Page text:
John Warnock was the founder of Adobe. It is only upon reading John Warnock’s obituaries a fortnight ago that we realised how much our experience of using a computer owes to Mr Warnock’s multiple innovations. As Clay Risen explains, “Until Dr. Warnock and Adobe came along, desktop printing was an arduous, expensive and unsatisfying endeavor. Users relied on either a screechy dot-matrix printer, with its pixelated text, or a specialized typesetting machine, which could cost $10,000 and take up most of a room.

Dr. Warnock developed protocols that came loaded into desktop printers themselves, and that accurately rendered what a computer sent them. Adobe’s first such protocol, PostScript, went into Apple’s revolutionary LaserWriter, released in 1985, and within a few years it was the industry standard.

PostScript, licensed to hundreds of software and hardware companies, helped make Adobe rich. But the company was largely unknown to the public until 1993, when it released Acrobat, a program designed to render and read files in what it called a Portable Document Format, or PDF.

The PDF was the result of Dr. Warnock’s abiding obsession since graduate school: finding a way to ensure that the graphics displayed on one computer — whether words or images — looked the exact same on another computer, or on a page from a printer, regardless of the manufacturer.

“It had been a holy grail in computer science to figure out how to communicate documents,” he said in a 2019 interview with Oxford University.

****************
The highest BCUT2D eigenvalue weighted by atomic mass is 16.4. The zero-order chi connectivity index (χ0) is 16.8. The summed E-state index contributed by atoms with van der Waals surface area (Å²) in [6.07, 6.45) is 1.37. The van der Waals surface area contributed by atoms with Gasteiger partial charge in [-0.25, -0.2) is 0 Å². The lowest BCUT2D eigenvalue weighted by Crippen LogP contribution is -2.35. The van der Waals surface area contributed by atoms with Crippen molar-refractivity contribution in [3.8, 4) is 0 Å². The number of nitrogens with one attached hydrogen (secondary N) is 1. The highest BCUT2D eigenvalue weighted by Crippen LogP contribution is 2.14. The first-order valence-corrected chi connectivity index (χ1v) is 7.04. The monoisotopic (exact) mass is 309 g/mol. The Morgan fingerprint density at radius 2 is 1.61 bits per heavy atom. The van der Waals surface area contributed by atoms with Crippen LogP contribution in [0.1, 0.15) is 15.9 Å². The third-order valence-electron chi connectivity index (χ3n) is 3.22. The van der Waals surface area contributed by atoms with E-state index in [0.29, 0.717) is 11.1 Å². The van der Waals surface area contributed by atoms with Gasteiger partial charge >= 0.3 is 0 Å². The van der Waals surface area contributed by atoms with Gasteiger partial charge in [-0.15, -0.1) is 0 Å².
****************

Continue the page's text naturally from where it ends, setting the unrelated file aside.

Acrobat and the PDF were not immediately successful, even after Adobe made its Acrobat Reader free to download. The company’s board wanted to retire them, but Dr. Warnock persisted.

“I think the crossover point is if I can go to General Motors and say, ‘I can deliver your information more quickly and more cheaply than you can on paper,’” he told The New York Times in 1991. “You’re talking about savings of tens of millions of dollars.””

In addition, to Adobe Acrobat, Mr Warnock was the brain behind a whole suite of design programs – InDesign, Photoshop and Illustrator – which allowed the modern graphic design industry to come to life. To this day, these programs are the workhorses which designers use to ply their trade. ““Making the computer into a machine that we can use to produce visual and print culture, that wasn’t foreordained,” David Brock, the director of curatorial affairs at the Computer History Museum in Mountain View, Calif., said in a phone interview. “That’s where he was really instrumental.””

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